Unguentaria. Ancient Clay / Ceramic Vessel. Libya
Small narrow-necked flasks to contain perfumed oils or unguents were common into the first century AD. They were frequently deposited in burials, presumably to create sweet smells. They are used throughout the Hellenistic period (from 323 BC) and the emergence of ancient Rome. The stoppers that sealed the contents must have been made of perishable materials and have long since disintegrated and disappeared.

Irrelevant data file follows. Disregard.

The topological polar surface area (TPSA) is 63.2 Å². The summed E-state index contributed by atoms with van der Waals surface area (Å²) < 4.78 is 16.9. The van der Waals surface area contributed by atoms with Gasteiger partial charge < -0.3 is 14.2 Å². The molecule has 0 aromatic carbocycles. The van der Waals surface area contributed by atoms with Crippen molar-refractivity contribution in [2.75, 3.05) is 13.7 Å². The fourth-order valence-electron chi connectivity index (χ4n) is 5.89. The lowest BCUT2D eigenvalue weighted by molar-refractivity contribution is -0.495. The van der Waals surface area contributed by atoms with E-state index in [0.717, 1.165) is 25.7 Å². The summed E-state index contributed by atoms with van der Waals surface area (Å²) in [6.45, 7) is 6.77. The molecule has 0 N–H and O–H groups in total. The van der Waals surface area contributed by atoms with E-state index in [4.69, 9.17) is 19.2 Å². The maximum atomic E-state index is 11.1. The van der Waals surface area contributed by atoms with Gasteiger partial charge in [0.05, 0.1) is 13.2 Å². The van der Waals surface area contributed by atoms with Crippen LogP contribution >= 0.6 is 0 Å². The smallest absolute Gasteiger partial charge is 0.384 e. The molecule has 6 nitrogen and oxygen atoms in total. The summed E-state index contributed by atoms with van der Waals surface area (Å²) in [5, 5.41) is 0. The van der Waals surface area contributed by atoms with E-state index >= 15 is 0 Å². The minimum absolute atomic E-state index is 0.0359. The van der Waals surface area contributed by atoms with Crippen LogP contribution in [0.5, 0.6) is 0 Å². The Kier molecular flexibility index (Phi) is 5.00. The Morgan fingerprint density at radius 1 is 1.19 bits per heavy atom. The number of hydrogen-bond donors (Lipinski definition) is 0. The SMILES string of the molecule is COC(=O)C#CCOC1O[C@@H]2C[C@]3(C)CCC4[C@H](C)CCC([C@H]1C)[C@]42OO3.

Acquired and uncovered from 1963 through 1969 throughout Northern Africa – Libya specifically – near Benghazi.
Personally examined by a western U.S. state museum director. He has assured me that they are indeed original and not reproductions or facsimiles.
The condition is excellent.